Incidentally detected pituitary cysts in children common on MRI

By Staff News Brief

Brain magnetic resonance imaging (MRI) scans reveal incidental pars intermedia/Rathke cleft pituitary cysts or cyst-like structures so frequently that the American College of Radiology (ACR) has developed management guidelines for adult patients. Now, radiologists at the University of Missouri Hospital/Women’s and Children’s Hospital in Columbia have conducted a study to determine the prevalence of these incidental findings in children, and to assess for endrocrinopathy and related follow-up.

The authors, who published their study results in the July 27, 2019, online edition of Pediatric Radiology, identified 232 brain MRI scans performed during a 90-day period that had been reported as either normal, unremarkable, or unremarkable with incidental isolated pituitary cystic lesions. The exams were ordered for pediatric patients presenting with headache (36%), seizure (31%), developmental delay or autism (4%). Fewer patients also presented with facial palsy, hearing loss, or altered mental status.

Studies were performed on both 1.5T (42%) and 3.0T (58%) MRI scanners. The authors reviewed three-dimensional (3D) volumetric T1-spoiled gradient echo and axial T2-weighted sequences, evaluating pituitary glands for the presence, size, and signal characteristics of cysts. They measured the volumes of the 134 cyst or cyst-like structures identified in axial, coronal, and sagittal planes.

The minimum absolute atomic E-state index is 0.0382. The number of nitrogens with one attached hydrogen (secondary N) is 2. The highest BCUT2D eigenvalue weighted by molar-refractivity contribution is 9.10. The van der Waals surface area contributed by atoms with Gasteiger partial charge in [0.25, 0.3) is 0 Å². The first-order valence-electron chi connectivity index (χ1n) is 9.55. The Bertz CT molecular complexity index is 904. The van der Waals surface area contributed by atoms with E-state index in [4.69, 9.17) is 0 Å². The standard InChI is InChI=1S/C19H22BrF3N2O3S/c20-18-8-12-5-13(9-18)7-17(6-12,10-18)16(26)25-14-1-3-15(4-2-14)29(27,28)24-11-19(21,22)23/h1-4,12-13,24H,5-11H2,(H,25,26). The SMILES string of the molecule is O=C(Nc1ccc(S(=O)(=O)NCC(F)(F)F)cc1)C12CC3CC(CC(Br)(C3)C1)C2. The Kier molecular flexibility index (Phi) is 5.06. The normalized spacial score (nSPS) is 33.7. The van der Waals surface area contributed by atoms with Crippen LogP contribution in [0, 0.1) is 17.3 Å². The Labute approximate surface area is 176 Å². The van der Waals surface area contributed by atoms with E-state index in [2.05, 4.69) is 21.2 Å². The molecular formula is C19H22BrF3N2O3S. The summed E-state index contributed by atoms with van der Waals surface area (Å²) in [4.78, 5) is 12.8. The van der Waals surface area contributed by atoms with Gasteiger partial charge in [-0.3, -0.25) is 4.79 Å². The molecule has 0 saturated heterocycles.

Led by Eman S. Mahdi, MD, the researchers reported that 90% of the cysts were hypointense on T1-weighted images and that 79% were isointense on T2-weighted images relative to the adenohypophysis. They ranged in linear measurement from 0.4 to 12.3 mm, with a mean of 3.6 mm.

There was no significant difference in cyst prevalence based on magnetic field strength. There was no association between the presence of cyst and cyst-like lesions and a diagnosis of endocrinopathy.

The authors had also stratified the patients into five age categories. Each age group had a similar percentage of incidentally detected cysts, from 50% in infants to 60% in middle childhood.

“Small, cuboid lesions that are largest in transverse/craniocaudal and smallest in anteroposterior dimensions are especially common and should be considered a normal variant,” they wrote. “Awareness of the frequency and appearance of these incidental benign pituitary cysts and cyst-like structures is important to decrease expensive and unnecessary evaluations.”

The authors state that follow-up typically is not required in the absence of associated symptoms or excessive size.

REFERENCE

  1. Mahdi ES, Webb RL, Whitehead MT. Prevalence of pituitary cysts in children using modern magnetic resonance imaging techniques. Pediatr Radiol. Published online July 27, 2019. doi: 10.1007/s00247-019-04479-1.
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Incidentally detected pituitary cysts in children common on MRI.  Appl Radiol. 

By Staff News Brief| August 26, 2019
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